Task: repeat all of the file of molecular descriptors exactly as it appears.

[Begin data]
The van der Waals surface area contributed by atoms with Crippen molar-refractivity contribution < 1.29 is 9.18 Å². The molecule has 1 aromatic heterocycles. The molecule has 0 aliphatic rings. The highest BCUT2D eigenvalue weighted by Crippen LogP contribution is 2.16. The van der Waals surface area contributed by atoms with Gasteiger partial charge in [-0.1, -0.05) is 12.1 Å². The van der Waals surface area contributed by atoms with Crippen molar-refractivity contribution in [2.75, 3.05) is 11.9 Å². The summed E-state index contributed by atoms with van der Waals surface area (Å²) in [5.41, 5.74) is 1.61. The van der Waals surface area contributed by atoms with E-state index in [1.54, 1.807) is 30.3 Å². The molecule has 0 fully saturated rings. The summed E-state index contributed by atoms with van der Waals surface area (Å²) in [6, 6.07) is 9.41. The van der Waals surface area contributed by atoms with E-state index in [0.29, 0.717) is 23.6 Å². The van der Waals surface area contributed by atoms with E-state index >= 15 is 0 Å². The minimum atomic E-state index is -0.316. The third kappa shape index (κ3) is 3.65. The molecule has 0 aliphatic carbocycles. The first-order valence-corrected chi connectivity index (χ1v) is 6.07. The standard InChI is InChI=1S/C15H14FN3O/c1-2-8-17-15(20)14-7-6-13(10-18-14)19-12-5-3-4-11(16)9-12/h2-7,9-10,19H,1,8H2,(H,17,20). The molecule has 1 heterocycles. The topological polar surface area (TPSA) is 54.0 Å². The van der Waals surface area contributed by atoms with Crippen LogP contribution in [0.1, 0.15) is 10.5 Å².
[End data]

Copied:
The van der Waals surface area contributed by atoms with Crippen molar-refractivity contribution < 1.29 is 9.18 Å². The molecule has 1 aromatic heterocycles. The molecule has 0 aliphatic rings. The highest BCUT2D eigenvalue weighted by Crippen LogP contribution is 2.16. The van der Waals surface area contributed by atoms with Gasteiger partial charge in [-0.1, -0.05) is 12.1 Å². The van der Waals surface area contributed by atoms with Crippen molar-refractivity contribution in [2.75, 3.05) is 11.9 Å². The summed E-state index contributed by atoms with van der Waals surface area (Å²) in [5.41, 5.74) is 1.61. The van der Waals surface area contributed by atoms with E-state index in [1.54, 1.807) is 30.3 Å². The molecule has 0 fully saturated rings. The summed E-state index contributed by atoms with van der Waals surface area (Å²) in [6, 6.07) is 9.41. The van der Waals surface area contributed by atoms with E-state index in [0.29, 0.717) is 23.6 Å². The van der Waals surface area contributed by atoms with E-state index >= 15 is 0 Å². The minimum atomic E-state index is -0.316. The third kappa shape index (κ3) is 3.65. The molecule has 0 aliphatic carbocycles. The first-order valence-corrected chi connectivity index (χ1v) is 6.07. The standard InChI is InChI=1S/C15H14FN3O/c1-2-8-17-15(20)14-7-6-13(10-18-14)19-12-5-3-4-11(16)9-12/h2-7,9-10,19H,1,8H2,(H,17,20). The molecule has 1 heterocycles. The topological polar surface area (TPSA) is 54.0 Å². The van der Waals surface area contributed by atoms with Crippen LogP contribution in [0.1, 0.15) is 10.5 Å².